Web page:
Takehiro Ueyama

Music for contemporary

Takehiro Ueyama’s path to becoming a choreographer is a perfect example of how sometimes the art chooses you. Growing up in Japan, he originally wanted to become a professional baseball player. After an injury when he was 16 derailed that plan, he got hooked on the burgeoning b-boying craze, though it was something he did with his friends for fun, never a career option. It wasn’t until he was 20 that he stumbled into his first modern dance class at a teacher’s invitation—and hated it. “All of a sudden, movement became so dramatic,” he says. “I just wanted to move and dance and turn and jump. It was none of that. We were on the floor forever.”

Then, he took a workshop from Graham teacher Kazuko Hirabayashi. “Her class changed my mind—her philosophy and her movement, the structure of her class. Electricity went running through my spine.”

Today, Ueyama creates work for his contemporary company, Take Dance. His style, a merger of his Eastern upbringing and Western training, is full of sweeping arcs and cyclical patterns that are alternately fluid and frenetic, quiet and explosive.

Without his influential teacher, he might never have stayed in the dance world. It was thanks to Hirabayashi that he came to New York and auditioned for The Juilliard School. He had never been on his own before, let alone in a foreign country. “I couldn’t even figure out the Juilliard application,” he says. “She made everything happen. I didn’t know what to eat. She packed lunch boxes for me.”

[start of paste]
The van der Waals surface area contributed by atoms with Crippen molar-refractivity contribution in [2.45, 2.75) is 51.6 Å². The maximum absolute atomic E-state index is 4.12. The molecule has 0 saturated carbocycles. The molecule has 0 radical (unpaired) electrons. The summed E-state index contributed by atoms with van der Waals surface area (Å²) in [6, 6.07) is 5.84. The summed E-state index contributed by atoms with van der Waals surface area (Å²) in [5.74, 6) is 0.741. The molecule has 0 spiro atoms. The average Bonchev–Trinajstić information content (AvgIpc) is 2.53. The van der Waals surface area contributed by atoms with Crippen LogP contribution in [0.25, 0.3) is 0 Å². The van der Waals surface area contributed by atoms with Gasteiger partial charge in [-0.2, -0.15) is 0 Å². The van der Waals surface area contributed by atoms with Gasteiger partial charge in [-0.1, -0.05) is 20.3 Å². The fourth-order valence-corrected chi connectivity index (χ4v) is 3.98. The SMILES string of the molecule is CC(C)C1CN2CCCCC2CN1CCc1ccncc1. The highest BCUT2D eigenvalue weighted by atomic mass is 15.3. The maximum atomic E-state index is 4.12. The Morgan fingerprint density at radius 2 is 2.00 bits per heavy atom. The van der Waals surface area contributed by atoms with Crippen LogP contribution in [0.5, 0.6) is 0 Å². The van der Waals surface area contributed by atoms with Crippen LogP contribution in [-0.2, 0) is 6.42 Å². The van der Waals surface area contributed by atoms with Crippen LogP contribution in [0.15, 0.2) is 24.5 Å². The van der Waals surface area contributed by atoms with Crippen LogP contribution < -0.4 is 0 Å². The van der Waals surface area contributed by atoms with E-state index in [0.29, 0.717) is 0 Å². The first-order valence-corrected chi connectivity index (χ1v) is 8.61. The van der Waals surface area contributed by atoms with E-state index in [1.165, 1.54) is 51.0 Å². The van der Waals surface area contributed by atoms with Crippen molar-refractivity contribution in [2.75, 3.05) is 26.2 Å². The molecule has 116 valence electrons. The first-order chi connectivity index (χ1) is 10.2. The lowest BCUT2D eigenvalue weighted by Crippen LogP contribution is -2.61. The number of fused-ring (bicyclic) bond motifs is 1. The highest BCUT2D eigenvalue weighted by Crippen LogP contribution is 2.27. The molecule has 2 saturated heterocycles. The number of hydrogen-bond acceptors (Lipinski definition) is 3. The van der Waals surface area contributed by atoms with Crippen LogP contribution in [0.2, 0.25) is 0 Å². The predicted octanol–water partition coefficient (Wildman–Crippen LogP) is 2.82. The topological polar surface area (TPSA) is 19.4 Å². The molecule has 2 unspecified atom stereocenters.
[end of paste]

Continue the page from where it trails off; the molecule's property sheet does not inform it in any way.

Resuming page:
Another stroke of serendipity led him, after graduation, to audition for the Paul Taylor Dance Company. Still a newcomer to American modern dance, he was only familiar with Taylor’s greatest hits, particularly Esplanade, which Ueyama had performed in a Juilliard concert. “It was such a great piece. I thought it might be nice to dance that kind of dance many times for many years,” he says. As though it was always meant to be, he went on to dance for eight years with the Taylor company.

Looking back on his performing career, Ueyama knows “it was like a dream job.” But, he adds, “I wasn’t 100 percent happy, because I knew something was missing. I knew I wanted to do something on my own. I wanted to be myself.” DT

 

Artist: Les Tambours du Bronx

Album: MMIX

“This French percussion band plays with a powerful rhythm. It really works with my movement, especially when it gets athletic.”

 

 

Artist: Ana Milosavljevic

Work: Reflections

“Ana is a composer of poetic sensibility. This is a timeless composition and one of my favorite works. A rhythmic piano phrase provides a constant undercurrent for the piece. It’s like a huge ocean canvas, while the violin melody is like a brush that adds colors and creates motion, waves and wind.”